The Children’s Hospital of Eastern Ontario (CHEO) and the Ottawa Children’s Treatment Centre (OCTC) – the two leading providers of specialized pediatric health services in the region – intend to join forces to create a new organization.
“Today we are setting a new course for the future – building a new organization that will be stronger for the families of this community,” says Alex Munter, CHEO’s President and CEO.
While parents and families are quick to praise the doctors and healthcare professionals who care for their children, they often say that the healthcare system itself is difficult to navigate for their kids, that it takes too long to get the help they need, and that there are too many gaps.
“As a community, we need to do things differently for these families – invest and organize differently,” says Kathleen Stokely, CEO of OCTC. “We don’t want duct tape solutions. We want to be proactive and create a health system focused 100% on the unique needs of children and youth, especially those requiring multiple services across providers to have the most effective impact.”
The decision to amalgamate was made by the Boards of both organizations after a thorough review by a joint task force, which included physicians, members of the community and parents. It will take a number of months to finalize the legal requirements for creating a new organization. Until then, it will be business as usual for both CHEO and OCTC.
The new organization will bring together, under one umbrella, the unique and specialized expertise from both CHEO and OCTC to provide a single “system of care”. For children, youth and families, this will mean a future with:
- Clearer and easier access to services
- More integrated and coordinated care
- A more holistic approach to care and development
Mindy McHardy, a parent advisor who was part of the task force, has been a strong advocate for the integration. She and her husband, Geoff, relied heavily on both organizations throughout their son Connor’s life. OCTC focused on Connor’s physical and mental development and CHEO on keeping him alive.
“Although Connor’s outcome would not have been any different if there was a single organization, my own experience certainly would have been,” she said. “The pressure on you, as a parent, to bridge two organizations – and to essentially be the glue that holds everything together – is overwhelming, especially when your child is struggling in every aspect of life.”
That message was echoed by Jennifer Walker, another parent advisor on the task force. “Just because our kids are complex, doesn’t mean the healthcare system has to be. Having one organization will definitely take us closer to every parent’s dream – having one door, one story, one health record.”
Joining together is a logical next step for CHEO and OCTC, who have worked closely together for decades and whose staff and physicians share the same calling: to make a difference in the lives of children, youth and families.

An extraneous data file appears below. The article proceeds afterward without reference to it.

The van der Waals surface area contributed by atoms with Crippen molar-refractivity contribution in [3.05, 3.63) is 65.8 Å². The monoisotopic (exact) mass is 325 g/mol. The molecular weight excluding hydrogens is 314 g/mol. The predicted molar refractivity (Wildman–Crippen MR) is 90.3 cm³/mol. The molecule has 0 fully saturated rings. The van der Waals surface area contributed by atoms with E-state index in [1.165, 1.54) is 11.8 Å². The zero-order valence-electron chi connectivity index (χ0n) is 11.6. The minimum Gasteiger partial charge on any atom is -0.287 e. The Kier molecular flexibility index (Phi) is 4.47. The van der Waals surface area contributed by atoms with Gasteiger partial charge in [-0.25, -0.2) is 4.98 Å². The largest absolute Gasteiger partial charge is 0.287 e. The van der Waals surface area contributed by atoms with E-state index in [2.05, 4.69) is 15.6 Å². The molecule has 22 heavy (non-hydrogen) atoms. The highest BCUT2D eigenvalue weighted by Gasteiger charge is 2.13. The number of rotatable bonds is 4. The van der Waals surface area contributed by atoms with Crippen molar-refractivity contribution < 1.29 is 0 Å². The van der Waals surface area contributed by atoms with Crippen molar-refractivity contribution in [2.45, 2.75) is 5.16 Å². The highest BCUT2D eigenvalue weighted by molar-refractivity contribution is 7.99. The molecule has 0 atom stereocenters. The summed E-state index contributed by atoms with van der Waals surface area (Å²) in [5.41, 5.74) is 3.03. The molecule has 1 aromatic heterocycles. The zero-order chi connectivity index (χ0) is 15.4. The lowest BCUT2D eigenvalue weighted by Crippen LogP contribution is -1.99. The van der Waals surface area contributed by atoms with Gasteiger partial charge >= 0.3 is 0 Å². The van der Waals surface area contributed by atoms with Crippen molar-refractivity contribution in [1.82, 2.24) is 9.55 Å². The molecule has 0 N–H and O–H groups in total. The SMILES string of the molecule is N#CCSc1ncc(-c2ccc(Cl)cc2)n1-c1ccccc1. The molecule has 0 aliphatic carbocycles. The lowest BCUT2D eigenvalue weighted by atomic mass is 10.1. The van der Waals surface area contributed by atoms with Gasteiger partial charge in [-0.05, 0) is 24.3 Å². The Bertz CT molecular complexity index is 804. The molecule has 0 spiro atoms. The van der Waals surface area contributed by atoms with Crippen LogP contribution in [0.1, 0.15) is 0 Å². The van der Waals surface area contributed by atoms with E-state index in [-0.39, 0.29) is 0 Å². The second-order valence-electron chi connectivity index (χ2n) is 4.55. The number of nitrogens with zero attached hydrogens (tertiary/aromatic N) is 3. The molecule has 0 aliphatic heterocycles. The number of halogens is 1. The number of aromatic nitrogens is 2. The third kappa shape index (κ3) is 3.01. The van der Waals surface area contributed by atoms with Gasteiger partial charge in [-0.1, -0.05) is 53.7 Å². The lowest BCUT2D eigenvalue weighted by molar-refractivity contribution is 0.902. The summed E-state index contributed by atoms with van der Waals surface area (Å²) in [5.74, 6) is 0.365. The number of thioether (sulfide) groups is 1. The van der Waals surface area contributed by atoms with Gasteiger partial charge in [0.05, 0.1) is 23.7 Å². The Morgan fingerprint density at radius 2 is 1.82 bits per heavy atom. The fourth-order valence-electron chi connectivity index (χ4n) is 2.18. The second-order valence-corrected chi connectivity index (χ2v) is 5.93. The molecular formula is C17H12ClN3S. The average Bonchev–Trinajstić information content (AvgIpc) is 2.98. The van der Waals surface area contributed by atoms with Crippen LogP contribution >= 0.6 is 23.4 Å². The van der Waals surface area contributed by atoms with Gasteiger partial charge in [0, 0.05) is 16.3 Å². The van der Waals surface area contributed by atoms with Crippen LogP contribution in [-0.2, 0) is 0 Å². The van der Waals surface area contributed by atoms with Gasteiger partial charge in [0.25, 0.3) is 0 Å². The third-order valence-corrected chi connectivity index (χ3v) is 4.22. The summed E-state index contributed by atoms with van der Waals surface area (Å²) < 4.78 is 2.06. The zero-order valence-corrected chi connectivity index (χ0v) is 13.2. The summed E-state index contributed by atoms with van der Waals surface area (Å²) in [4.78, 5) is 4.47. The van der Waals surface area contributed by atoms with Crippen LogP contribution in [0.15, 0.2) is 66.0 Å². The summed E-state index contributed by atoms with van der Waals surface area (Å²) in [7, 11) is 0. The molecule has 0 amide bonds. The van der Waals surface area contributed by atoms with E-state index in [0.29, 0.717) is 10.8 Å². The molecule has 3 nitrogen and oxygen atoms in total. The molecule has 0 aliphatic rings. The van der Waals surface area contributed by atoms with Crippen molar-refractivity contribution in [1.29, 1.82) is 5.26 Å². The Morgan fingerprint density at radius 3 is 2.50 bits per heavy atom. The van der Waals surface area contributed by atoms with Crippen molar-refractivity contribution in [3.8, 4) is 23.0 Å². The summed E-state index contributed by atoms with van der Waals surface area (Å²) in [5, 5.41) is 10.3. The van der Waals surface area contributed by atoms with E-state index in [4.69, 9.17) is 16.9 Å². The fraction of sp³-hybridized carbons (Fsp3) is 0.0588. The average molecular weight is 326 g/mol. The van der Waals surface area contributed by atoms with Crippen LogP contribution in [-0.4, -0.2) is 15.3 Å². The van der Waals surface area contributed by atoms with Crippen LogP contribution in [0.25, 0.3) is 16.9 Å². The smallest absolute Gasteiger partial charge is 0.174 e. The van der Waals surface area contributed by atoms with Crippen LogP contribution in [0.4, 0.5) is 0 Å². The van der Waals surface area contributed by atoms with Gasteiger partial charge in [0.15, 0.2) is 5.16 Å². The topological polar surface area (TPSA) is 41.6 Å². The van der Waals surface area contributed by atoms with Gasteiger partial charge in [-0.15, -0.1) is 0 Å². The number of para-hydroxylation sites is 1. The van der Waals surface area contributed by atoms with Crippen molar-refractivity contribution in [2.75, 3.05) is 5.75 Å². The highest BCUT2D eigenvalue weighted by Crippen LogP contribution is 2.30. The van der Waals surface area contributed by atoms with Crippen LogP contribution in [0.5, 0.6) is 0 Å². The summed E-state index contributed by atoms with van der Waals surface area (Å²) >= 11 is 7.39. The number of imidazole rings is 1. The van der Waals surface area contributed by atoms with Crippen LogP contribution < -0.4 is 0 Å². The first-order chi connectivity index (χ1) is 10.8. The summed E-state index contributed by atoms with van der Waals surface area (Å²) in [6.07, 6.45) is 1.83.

“We will be better positioned to champion healthcare for all kids in the region – helping to ensure it remains a priority in today’s environment of competing government priorities and a focus on the aging population,” says Munter. “This helps build capacity and economies of scale, helps makes better use of specialized human resources – and helps build a stronger voice on issues affecting children, youth and families. “
The goal is to have the amalgamation take place by end of year. It will require regulatory approvals, starting with the Champlain Local Health Integration Network, which will be asked to endorse the plan this summer. At amalgamation, Munter will become the CEO. The organizations are expected to be fully integrated by April 1, 2018. Between now and then, parents and families, staff and physicians, and community partners will be consulted to help define the evolution of the new organization and its service delivery model.
For more than 60 years, OCTC has been providing care for children and youth with disabilities, including cerebral palsy, complex needs associated with congenital conditions, developmental delay, autism spectrum disorders, and brain injury. Its multidisciplinary team includes developmental pediatricians, psychologists, occupational therapists, physiotherapists, and speech therapists, to name a few and provides more than 100,000 hours of direct service each year. OCTC has been recommended as the organization to take the lead in coordinated service planning for those with more complex needs over most of this region, under the Ontario Special Needs Strategy.
CHEO is one of only a few stand-alone pediatric hospitals in Canada and operates through funding from both the Ministry of Health and Long Term Care (MOHLTC) and the Ministry of Child and Youth Services (MCYS). Consistently rated highly by users of its services and recognized as the best health care employer in Canada, CHEO provides quality care, pioneers breakthrough research, and teaches the health care professionals of tomorrow.